If you go to the Keto-Mojo website, they have a GKI (glucose ketone index) calculator, which you can use to give you an overall better view of your metabolic status and state of ketosis. You can use their chart on their website, and it will help guide you as to where you are in your ketosis. They have a calculator for figuring out your GKI. All you have to do is input your blood sugar and ketones. After this, it gives your value for the GKI. Here is the link for the calculator.
You should do blood glucose and ketone tests about 2 to 3 hours postprandial (after a meal), twice a day, if possible. Doing this twice a day allows you to recognize if and how your dietary intake is affecting your GKI2. Specific ways to lower your GKI would be to follow a ketogenic lifestyle and to intermittent fast. There are both methods to have fabulous keto biometrics!
Vitamin D levels
Lastly, I am going to mention monitoring your vitamin D levels! This nutrient just so happens to be one of the most common deficiencies! Low vitamin D levels are caused in part by a lack of sun exposure, either because of living in locations that do not have enough direct sunshine throughout the year or directly not exposing large surfaces of your skin to the sun on a regular basis3.
The importance of Vitamin D
Why is this nutrient essential? The answer is because low vitamin D can account for many illnesses. The vitamin D-sensitive diseases (low vitamin D levels) that account for more than half of global mortality rates are cardiovascular disease, cancer, respiratory infections, respiratory diseases, tuberculosis, and diabetes mellitus4. For women, low vitamin D has been directly linked to breast cancer. An anterior meta-analysis 13 showed that vitamin D intake exceeding 400IU/day was associated with an 8% reduction in breast cancer risk5.
Places for convenient and cheaper Vitamin D testing
Where do you get a Vitamin D test done? Overall, I have found that some insurances are hesitant to cover this. If you would like to get your vitamin D level checked at a reasonable price and from home, then I would recommend going to Walk in Lab. They will do testing for you at a very reasonable price!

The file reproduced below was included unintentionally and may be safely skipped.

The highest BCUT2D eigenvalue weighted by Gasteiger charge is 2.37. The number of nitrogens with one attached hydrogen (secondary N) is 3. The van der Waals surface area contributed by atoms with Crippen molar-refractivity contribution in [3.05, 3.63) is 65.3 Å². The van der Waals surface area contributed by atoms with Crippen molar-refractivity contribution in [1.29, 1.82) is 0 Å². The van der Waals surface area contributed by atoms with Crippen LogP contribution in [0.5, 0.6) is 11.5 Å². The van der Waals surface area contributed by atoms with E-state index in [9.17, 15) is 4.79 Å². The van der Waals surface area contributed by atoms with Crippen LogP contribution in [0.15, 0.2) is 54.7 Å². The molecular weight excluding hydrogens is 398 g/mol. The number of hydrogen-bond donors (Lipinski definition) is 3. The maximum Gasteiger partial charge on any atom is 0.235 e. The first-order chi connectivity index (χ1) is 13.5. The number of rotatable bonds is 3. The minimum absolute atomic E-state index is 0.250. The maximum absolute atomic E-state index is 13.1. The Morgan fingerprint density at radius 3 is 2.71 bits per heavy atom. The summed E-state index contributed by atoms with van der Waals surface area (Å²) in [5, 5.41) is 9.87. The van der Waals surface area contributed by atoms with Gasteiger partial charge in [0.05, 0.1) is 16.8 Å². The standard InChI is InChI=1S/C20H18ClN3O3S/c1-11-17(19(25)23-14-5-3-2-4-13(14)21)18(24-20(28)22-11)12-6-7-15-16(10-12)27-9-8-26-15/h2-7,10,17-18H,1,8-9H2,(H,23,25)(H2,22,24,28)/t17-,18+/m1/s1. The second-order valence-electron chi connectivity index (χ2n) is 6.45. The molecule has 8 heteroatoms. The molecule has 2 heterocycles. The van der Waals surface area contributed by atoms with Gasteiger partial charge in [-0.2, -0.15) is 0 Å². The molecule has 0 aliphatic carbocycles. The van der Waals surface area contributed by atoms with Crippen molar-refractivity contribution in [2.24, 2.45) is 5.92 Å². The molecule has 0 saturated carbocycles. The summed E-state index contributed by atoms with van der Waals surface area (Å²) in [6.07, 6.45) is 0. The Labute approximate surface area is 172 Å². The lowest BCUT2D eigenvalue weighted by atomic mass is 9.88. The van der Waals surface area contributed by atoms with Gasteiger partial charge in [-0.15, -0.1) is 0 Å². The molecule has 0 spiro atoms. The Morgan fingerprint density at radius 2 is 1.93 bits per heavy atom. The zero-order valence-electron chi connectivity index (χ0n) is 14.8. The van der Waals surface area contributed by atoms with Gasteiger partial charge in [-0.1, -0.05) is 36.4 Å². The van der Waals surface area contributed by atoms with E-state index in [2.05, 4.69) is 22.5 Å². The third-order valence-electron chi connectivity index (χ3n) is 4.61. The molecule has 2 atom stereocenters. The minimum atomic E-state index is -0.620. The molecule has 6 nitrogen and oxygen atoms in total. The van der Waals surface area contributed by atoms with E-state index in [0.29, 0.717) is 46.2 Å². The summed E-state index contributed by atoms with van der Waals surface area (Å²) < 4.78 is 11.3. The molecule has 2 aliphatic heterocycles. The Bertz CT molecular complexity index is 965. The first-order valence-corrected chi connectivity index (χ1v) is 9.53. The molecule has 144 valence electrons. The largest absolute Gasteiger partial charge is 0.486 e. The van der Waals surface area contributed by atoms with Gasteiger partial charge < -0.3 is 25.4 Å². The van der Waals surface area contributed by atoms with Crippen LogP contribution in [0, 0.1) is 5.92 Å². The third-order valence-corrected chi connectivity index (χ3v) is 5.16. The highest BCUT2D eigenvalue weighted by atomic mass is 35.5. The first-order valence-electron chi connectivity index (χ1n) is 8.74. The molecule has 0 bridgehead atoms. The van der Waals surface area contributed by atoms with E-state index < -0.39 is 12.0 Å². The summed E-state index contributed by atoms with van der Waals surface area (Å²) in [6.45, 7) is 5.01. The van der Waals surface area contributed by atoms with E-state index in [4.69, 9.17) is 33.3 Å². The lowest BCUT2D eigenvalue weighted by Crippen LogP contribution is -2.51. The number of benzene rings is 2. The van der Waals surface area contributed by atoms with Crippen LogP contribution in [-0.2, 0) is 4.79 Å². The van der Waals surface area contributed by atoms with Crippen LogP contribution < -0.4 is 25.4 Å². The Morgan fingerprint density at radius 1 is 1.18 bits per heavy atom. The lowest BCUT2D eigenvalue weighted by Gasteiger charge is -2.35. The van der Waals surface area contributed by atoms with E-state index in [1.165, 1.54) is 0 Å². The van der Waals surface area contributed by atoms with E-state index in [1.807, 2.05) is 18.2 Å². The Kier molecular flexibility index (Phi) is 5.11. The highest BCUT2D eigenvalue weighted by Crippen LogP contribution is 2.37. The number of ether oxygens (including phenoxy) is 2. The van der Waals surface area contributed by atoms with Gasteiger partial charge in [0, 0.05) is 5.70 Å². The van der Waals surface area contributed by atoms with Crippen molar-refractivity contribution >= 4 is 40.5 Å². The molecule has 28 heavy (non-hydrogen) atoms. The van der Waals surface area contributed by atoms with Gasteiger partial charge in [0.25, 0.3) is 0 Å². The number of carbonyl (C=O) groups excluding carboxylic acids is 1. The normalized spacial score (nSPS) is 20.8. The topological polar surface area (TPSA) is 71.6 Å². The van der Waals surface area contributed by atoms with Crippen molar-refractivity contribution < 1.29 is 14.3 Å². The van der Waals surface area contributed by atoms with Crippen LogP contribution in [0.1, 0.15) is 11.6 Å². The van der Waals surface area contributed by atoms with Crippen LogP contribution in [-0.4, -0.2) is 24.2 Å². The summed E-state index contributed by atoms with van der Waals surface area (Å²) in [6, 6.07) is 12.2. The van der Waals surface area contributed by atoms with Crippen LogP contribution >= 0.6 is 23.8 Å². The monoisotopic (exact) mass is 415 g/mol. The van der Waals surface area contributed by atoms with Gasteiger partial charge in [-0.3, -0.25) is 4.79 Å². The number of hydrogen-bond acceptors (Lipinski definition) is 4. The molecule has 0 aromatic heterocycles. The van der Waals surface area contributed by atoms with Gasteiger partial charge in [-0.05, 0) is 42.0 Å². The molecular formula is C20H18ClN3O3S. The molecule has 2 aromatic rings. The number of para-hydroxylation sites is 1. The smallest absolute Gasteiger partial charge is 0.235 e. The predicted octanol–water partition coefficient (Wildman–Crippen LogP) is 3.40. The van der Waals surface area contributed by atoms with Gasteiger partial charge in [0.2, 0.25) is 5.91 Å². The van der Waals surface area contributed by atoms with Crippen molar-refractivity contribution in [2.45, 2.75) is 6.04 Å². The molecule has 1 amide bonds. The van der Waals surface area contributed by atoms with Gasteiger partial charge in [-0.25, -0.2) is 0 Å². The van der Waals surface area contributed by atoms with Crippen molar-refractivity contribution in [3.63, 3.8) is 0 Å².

Vitamin D dosing can differ from person to person
On the GrassrootsHealth website, they even have an ideal dosing regimen for vitamin D supplementation. It is effortless to use, all you do is input your Vitamin D level into a calculator to get the appropriate dose figured out! So convenient! According to Dr. Mercola, a vitamin D daily maintenance dose of 5,000 IU of vitamin D3 is usually adequate for healthy adults, pregnant or nursing moms. However, based on your current vitamin D3 levels and current vitamin D3 intake from multivitamins and other sources, you may need more vitamin D3 or less. However, if you currently test below the recommended range of 40 to 60 ng/ml, you may need a substantial dose of vitamin D3 to bring your numbers up into the optimal range quickly. In this situation, you would take 10,000 IU dose daily 7.
Always clear vitamin D with your healthcare provider before starting
Please always clear taking vitamin D with your health care provider before starting!
Overall, I feel as if these biometrics that I just discussed should help guide you on the right path to healing. In conclusion, when you stay within the optimal ranges of all of these measurements, then you will lower the inflammation in your body! Which will, in turn, make you feel fantastic!